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March 03, 2009


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Mike -- For Traction TeamPage's LiveBlog product: security, access controls, archiving/logging, LDAP/AD integration, and policy management (including groups defined by dynamic LDAP/AD queries) are all handled by the TeamPage engine (along with permission aware display of search results, RSS/Atom feeds, IM notification, email digests, and inline comments, and paragraph level tagging). I'm not aware of a competing product that goes deeper or does more.

"LiveBlog" is a specialized (ajax) skin with live updates and a Twitter like interface that can be specified as the default for any TeamPage project (aka workspace). The content of a LiveBlog post can be viewed, tagged or replied to using the LiveBlog UI - or the UI search, syndication, inline comment and all other capabilities of the TeamPage product.

Please see my 26 Feb 09 blog post "Clarity Amid the Hype" responding to your original post: http://traction.tractionsoftware.com/traction/permalink/Blog977

Description of LiveBlog feature here: http://traction.tractionsoftware.com/traction/permalink/Blog878

Ross Mayfield

Hi Mike --

Good questions, of course. While not important for the broader audience we reached with our launch, quite important and expected for our enterprise customers. Below are some answers and am happy to clarify further.


* Socialtext provides an appliance that can be deployed behind the firewall for a high level of network protection.
* Socialtext Signals & Socialtext Desktop transmissions are encrypted via https when the server uses https.

Access control
* Socialtext Signals and Socialtext Desktop require username/password login to send and view signals.
* Socialtext Signals and Socialtext Desktop already leverage Socialtext's directory integration. Socialtext Signals also leverages existing browser-based Single Sign-on implementation. Socialtext Desktop is not yet supported with Single Sign-on.
* The only users who can see Signals are users who belong to the same network (directory group) as the sender of the signal.
* Individual users can participate in more than one network. The most common example an intranet and one or more extranets. In those cases, the user will be able to choose which network to send a Signal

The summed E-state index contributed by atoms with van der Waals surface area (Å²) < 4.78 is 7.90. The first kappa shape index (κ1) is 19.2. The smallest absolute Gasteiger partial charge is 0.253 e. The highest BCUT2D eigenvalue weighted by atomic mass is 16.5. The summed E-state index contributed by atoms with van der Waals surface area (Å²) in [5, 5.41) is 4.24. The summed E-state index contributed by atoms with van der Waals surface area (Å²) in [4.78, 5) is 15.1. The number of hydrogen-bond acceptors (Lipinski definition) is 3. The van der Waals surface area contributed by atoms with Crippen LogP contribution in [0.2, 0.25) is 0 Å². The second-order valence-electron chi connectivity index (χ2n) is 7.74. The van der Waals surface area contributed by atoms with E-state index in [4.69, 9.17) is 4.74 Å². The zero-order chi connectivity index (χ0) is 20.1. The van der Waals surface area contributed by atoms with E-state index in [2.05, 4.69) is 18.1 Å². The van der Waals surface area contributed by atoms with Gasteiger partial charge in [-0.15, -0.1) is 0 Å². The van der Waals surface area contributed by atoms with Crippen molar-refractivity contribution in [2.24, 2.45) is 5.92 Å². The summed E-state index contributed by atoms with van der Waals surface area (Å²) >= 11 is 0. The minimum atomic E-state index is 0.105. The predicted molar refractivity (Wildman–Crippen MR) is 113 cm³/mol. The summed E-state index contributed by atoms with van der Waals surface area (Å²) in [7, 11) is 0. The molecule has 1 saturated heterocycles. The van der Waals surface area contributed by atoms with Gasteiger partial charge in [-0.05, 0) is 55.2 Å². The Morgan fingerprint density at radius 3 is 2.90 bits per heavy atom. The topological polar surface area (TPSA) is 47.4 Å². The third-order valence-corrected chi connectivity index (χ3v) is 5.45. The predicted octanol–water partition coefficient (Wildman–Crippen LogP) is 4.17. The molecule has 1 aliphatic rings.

* Users can send Signals regarding updates to wiki pages. These Signals are transmitted only to users who have permission to view the signaled pages. For example: Alan follows Eugene. Eugene is in several workspaces in common with Alan, and when he makes updates to pages, Alan can see them. However, Eugene is also in workspace that Alan is not authorized to, for example Leadership Team. When Eugene updates a page there, even though I am following him, Alan does not see that update.

Policy management

* Socialtext Signals is enabled on a per-network basis. Appliance administrators can choose to enable or disable Signals for a network. Appliance administrators can view all users per network, add users, and remove users.
* Socialtext is currently working on a feature to enable directory groups to be added to an account. This is expected to be available in Q2.
* Socialtext has fine-grained role-based access. We currently have no known customer use cases to restrict the use of Signals by role, but expect it and is easily implemented with the current architecture.

* All Signals sending actions are logged, archived, and backed up. Users can page through past signals. A robust display of past signals is on the roadmap.

Email and IM integration
* Email and IM integration are on the roadmap.

Oh, and don't forget to try it http://www.socialtext.com/products/desktop.php

Aaron Fulkerson

You forgot the most promising of all these: http://identi.ca/

Nathan T. Freeman